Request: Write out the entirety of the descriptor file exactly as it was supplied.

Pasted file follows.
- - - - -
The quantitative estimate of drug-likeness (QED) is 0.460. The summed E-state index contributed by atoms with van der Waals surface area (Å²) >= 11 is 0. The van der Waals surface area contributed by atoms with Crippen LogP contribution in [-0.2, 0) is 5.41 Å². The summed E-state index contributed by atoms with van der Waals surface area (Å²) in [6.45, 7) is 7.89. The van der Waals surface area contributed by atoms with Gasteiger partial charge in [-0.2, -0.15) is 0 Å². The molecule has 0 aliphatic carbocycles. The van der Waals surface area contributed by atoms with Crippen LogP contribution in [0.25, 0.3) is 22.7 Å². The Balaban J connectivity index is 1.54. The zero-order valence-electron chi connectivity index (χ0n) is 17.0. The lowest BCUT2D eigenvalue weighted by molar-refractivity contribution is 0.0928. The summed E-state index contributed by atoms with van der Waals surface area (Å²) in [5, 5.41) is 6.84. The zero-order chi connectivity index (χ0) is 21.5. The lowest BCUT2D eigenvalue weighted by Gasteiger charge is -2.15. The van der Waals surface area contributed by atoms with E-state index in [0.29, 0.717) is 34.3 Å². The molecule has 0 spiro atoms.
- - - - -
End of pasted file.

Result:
The quantitative estimate of drug-likeness (QED) is 0.460. The summed E-state index contributed by atoms with van der Waals surface area (Å²) >= 11 is 0. The van der Waals surface area contributed by atoms with Crippen LogP contribution in [-0.2, 0) is 5.41 Å². The summed E-state index contributed by atoms with van der Waals surface area (Å²) in [6.45, 7) is 7.89. The van der Waals surface area contributed by atoms with Gasteiger partial charge in [-0.2, -0.15) is 0 Å². The molecule has 0 aliphatic carbocycles. The van der Waals surface area contributed by atoms with Crippen LogP contribution in [0.25, 0.3) is 22.7 Å². The Balaban J connectivity index is 1.54. The zero-order valence-electron chi connectivity index (χ0n) is 17.0. The lowest BCUT2D eigenvalue weighted by molar-refractivity contribution is 0.0928. The summed E-state index contributed by atoms with van der Waals surface area (Å²) in [5, 5.41) is 6.84. The zero-order chi connectivity index (χ0) is 21.5. The lowest BCUT2D eigenvalue weighted by Gasteiger charge is -2.15. The van der Waals surface area contributed by atoms with E-state index in [0.29, 0.717) is 34.3 Å². The molecule has 0 spiro atoms.